• 17 Horse was to advance along route Kaloi – Chak Shakur – Libbe and support attack on Phillora by 43 Lorried Brigade.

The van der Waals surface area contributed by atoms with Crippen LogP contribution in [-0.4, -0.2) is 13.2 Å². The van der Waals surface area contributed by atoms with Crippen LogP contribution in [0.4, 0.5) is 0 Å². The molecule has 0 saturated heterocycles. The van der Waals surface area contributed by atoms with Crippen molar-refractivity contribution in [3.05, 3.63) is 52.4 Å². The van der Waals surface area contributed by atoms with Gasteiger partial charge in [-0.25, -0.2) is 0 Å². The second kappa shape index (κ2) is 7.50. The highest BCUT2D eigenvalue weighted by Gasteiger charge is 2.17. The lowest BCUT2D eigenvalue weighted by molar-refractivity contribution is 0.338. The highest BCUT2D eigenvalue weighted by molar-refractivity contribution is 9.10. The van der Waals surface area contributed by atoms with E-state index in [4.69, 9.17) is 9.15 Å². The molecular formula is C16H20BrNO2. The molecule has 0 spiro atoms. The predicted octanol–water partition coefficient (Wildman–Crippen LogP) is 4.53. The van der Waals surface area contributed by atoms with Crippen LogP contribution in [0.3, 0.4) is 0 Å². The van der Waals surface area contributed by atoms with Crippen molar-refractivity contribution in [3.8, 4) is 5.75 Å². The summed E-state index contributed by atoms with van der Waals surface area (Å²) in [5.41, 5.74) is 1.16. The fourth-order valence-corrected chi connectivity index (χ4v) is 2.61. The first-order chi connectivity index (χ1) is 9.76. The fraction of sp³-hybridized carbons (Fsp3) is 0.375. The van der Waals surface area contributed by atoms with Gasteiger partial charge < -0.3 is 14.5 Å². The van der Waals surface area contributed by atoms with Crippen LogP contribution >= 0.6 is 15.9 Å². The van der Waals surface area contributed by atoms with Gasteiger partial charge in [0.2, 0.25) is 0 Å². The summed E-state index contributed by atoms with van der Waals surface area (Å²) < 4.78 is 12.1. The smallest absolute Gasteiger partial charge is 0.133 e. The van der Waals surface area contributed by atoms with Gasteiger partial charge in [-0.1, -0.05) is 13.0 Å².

4 Horse started its advance on Rurki Kalan at 0600 hours on September 11 with C Squadron. Within minutes, the enemy artillery opened up. The Squadron also came under an air attack. None of the tanks were hit but the squadron commander, Major Urs, was wounded in the eye by shrapnel. He refused to be evacuated and led his squadron till the capture of Rurki Kalan. There was hardly any resistance from the enemy at Rurki Kalan, which was taken by 0645 hours. This was perhaps due to the fact that enemy tanks and recoilless guns were unable to fire effectively due to the morning haze. However, the enemy left “stay behind” parties to harass the mechanical transport and infantry. The other two squadrons now moved forward towards Saboke. The enemy reacted strongly with its tanks and mobile recoilless guns. There were many tank to tank engagements in which the Indian Centurions out performed the Pakistani Patton tanks. A Squadron soon completely dominated the Gadgor – Saboke Road. This forced the enemy forces in Gadgor area to withdraw. This they did in total disorder. A Squadron made merry. They knocked out 8 Patton tanks, 4 RCL jeeps, 5 MMG mounted jeeps and a large number of vehicles carrying infantry. Most of the equipment was abandoned as the Pakistanis fled on foot. Meanwhile, the Regimental Headquarters of 4 Horse had moved up to Dulmanwali. From there, the Commandant of the Regiment spotted some Patton tanks among the Sheesham trees along the Phillora – Libbe Road facing towards Libbe. Though out numbered, his and his battery commander’s tanks opened fire on the enemy knocking out three enemy tanks in seconds. Having done the damage, the Regiment Headquarters tried to make a getaway. But the enemy was soon after them. Desperate, the Commandant charged the enemy. But his tank took a direct hit and he and the crew had to abandon the tank and take shelter in a nearby sugarcane field. He and his team miraculously survived in the midst of the enemy till tanks of 17 Horse picked him up and returned him to his regiment. In the meantime B Squadron had managed to keep advancing against enemy opposition to Kotli Khadam Shah and Wachoke. C Squadron had also moved up. Here there was a fierce tank duel in which 9 enemy tanks and four recoilless guns were destroyed. An attack by the Indian Air Force resulted in the destruction of 6 more enemy tanks. The enemy now pulled back his remnants in great hurry. 4 Horse pursued the enemy and soon circled Phillora from the east and south. They kept the Phillora defences engaged and also destroyed all enemy elements falling back from Gadgor.